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Moloch Gibbon

Hylobates moloch

Moloch Gibbon

The Moloch gibbon is also known as the silvery or Javan gibbon and originates from the island of Java, in Indonesia. With almost 98% of their habitat already gone, the Moloch gibbon faces serious threat of extinction in the very near future.

Moloch gibbons spend most of their time in trees, swinging from branch to branch. They can leap as far as 30 metres in one jump.

A gibbon family has a territory of between 30 and 50 acres of rainforest. Each morning, gibbons mark their area by singing loudly. This acts as a warning to other gibbons to stay away.

Animal class


Diet - Omnivore
Moloch gibbons eat fruit, leaves, flowers, tree bark, insects, bird eggs and small birds.

These gibbons can grow up to 90 centimetres long and weigh between six and seven kilograms.

Moloch gibbons are found in the rainforests of Java, Indonesia.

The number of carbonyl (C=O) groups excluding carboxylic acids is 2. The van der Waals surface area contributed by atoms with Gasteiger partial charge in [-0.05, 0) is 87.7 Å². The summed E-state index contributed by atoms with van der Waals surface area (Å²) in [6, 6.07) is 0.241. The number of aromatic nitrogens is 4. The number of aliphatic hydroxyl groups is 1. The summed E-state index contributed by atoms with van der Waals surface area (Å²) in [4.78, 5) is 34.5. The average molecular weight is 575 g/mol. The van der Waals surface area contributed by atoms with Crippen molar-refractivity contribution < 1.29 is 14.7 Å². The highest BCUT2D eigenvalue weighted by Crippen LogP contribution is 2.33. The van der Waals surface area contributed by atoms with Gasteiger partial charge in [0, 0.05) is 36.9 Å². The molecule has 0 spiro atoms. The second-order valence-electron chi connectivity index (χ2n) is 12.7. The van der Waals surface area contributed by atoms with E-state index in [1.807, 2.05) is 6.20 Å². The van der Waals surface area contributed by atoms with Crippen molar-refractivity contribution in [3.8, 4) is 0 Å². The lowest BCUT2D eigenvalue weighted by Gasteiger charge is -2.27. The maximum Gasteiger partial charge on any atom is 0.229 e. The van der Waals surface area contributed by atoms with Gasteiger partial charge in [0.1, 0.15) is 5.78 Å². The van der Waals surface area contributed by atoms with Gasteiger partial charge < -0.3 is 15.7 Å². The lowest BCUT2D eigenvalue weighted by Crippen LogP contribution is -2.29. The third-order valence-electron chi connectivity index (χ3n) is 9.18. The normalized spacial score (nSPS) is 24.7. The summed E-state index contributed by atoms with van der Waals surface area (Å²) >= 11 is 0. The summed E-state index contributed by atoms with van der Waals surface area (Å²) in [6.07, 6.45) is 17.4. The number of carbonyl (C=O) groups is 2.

Conservation status
The IUCN believes the Moloch gibbon faces an extremely high risk of extinction in the wild. The species is listed under Appendix I of CITES.

The growing population of java is encroaching on the habitat of Moloch gibbons. The loss of their habitat is a major threat to this lesser ape.

Current population
It is estimated that there are only 4,500 of these gibbons left in the wild.

Zoo population
Outside Indonesia only seven zoos keep Moloch gibbons, housing 80 animals between them.

Key to acronyms

IUCN - International Union for Conservation of Nature

CITES - Convention on International Trade in Endangered Species

Related links

Our other apes